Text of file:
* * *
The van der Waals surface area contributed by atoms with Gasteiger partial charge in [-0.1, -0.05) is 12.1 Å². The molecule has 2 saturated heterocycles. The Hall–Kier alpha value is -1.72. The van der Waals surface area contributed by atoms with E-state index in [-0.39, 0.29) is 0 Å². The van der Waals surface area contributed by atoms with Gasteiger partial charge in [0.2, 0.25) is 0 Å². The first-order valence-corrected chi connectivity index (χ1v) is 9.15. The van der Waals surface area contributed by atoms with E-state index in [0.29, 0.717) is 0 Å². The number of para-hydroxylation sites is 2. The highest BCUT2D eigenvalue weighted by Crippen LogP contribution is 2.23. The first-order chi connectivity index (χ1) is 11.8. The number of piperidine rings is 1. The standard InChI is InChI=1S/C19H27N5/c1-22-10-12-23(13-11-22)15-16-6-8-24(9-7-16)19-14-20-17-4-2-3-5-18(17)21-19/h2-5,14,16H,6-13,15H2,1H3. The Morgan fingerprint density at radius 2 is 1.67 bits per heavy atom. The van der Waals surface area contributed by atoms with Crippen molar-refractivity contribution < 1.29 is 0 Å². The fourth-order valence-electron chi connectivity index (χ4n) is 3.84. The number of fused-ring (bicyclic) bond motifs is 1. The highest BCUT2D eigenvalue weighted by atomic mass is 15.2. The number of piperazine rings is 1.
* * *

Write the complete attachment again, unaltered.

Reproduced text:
The van der Waals surface area contributed by atoms with Gasteiger partial charge in [-0.1, -0.05) is 12.1 Å². The molecule has 2 saturated heterocycles. The Hall–Kier alpha value is -1.72. The van der Waals surface area contributed by atoms with E-state index in [-0.39, 0.29) is 0 Å². The van der Waals surface area contributed by atoms with Gasteiger partial charge in [0.2, 0.25) is 0 Å². The first-order valence-corrected chi connectivity index (χ1v) is 9.15. The van der Waals surface area contributed by atoms with E-state index in [0.29, 0.717) is 0 Å². The number of para-hydroxylation sites is 2. The highest BCUT2D eigenvalue weighted by Crippen LogP contribution is 2.23. The first-order chi connectivity index (χ1) is 11.8. The number of piperidine rings is 1. The standard InChI is InChI=1S/C19H27N5/c1-22-10-12-23(13-11-22)15-16-6-8-24(9-7-16)19-14-20-17-4-2-3-5-18(17)21-19/h2-5,14,16H,6-13,15H2,1H3. The Morgan fingerprint density at radius 2 is 1.67 bits per heavy atom. The van der Waals surface area contributed by atoms with Crippen molar-refractivity contribution < 1.29 is 0 Å². The fourth-order valence-electron chi connectivity index (χ4n) is 3.84. The number of fused-ring (bicyclic) bond motifs is 1. The highest BCUT2D eigenvalue weighted by atomic mass is 15.2. The number of piperazine rings is 1.